When I started out I said yes to everything. As the years went on, I started to be able to guess when someone would be a troublesome client. I still said yes though. These clients usually took up a lot of extra time, and ended up with poor work and low pay. Being able to say no to these clients is a great asset as a professional. If you have the confidence to do this already, its a good indicator that you are well on your way to being ready to turn pro in photography.

If this is something that you know you will struggle with (like I do), then it is worth looking for representation. This can be in the form of a manager, an agent, or by employing someone either on salary or commission to deal with your sales. Taking on an agent is the single most important thing I have done. He now acts as a filter for bad clients as they assume they wont be able to pull the wool over his eyes (which they can’t).

Have a Clear Idea of Who You Are as a Photographer

As a new professional I was taking on every job that required a camera body. Video work, headshots, events, weddings, food shoots, product photography; you name it, I shot it. I think I even did some dog photos at one point. When you are starting out, it is easy to take every bit of money put in front of your nose. In hindsight, if I had of stuck to my guns and worked as a portrait and food photographer exclusively, I would be a lot further along in my career by now. It is far easier to pick up high paying jobs in high volumes when you are a specialist. No one wants to chance their shoot to a jack of all trades. Know what you are about and stick to your guns.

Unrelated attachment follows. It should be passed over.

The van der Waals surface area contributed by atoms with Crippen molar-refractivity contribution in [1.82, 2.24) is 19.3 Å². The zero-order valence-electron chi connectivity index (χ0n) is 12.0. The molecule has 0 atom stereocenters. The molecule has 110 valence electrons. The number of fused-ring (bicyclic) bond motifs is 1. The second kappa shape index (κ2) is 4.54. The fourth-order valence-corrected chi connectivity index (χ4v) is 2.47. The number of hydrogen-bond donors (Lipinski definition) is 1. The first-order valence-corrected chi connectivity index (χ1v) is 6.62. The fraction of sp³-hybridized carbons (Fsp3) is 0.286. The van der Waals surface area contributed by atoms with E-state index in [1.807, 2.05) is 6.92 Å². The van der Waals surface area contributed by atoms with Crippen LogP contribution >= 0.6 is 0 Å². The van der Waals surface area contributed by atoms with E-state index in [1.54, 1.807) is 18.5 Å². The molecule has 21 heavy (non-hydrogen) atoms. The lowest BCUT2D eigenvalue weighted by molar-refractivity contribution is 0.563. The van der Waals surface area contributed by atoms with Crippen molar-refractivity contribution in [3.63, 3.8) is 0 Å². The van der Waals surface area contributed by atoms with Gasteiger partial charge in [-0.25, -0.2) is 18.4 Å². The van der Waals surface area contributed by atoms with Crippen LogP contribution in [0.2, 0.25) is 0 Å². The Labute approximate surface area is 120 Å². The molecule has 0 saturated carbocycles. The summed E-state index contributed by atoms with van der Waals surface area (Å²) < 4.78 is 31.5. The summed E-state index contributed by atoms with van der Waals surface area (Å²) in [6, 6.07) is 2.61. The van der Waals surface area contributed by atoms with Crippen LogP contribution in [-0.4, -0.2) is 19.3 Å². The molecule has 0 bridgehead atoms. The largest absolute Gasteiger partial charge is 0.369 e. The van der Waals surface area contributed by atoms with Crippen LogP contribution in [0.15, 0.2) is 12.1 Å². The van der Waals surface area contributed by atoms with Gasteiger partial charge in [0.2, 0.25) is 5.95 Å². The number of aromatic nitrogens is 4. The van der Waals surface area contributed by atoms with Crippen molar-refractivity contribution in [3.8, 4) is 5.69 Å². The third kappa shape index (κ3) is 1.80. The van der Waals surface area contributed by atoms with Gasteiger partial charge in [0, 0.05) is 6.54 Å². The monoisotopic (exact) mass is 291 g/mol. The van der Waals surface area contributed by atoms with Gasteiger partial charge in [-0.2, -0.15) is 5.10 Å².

Know Your Finances Inside Out

This should really be a precursor to adult life. However, when I got a monthly pay cheque I knew it lasted a month and had a bit spare for emergencies and savings. Yet, there is no way I could have told you where the money went. Today, I can tell you my bank balance to the penny and exactly what money I have coming in and out. Understanding where your money is going is really important for the business and the pricing of your services. If this is something you take in your stride then you are going to find this side of the business a breeze. Lots of us creative types really struggle at this, so you will be at a great advantage.

What is stopping you from making the leap from amateur to professional?

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Anonymous's picture

Do people really go from not making any money from their photography straight to pulling the pin on their day jobs?

I've put myself on a 5 year timeline for the transition from one business to another. Although, maybe part of my logic here stems from the fact I already run a business.

I think that the old camera advice is excellent. Minimisation of capital costs/debt is always a good thing, and really, do people really need a 40+ MP $5,000+ camera?

Tip # 1 make sure you still have your dad’s credit card # just in case ...

Great points as usual Scott.
When I first got out of college in '79 I was too worried about failing to jump into the field and thus worked in photo labs and made contacts with a lot of clients and photographers.
I eased into the field slowly with portrait and weddings that fit easily into my free time.
Soon, I was getting so many requests that I gave up the lab biz and have never looked back.

Keeping costs in check is vital as too many are consumed by gear lust, studio lust, travel lust etc.

It was nice to explore five markers that suggest us are ready to make the leap from amateur to professional photographers.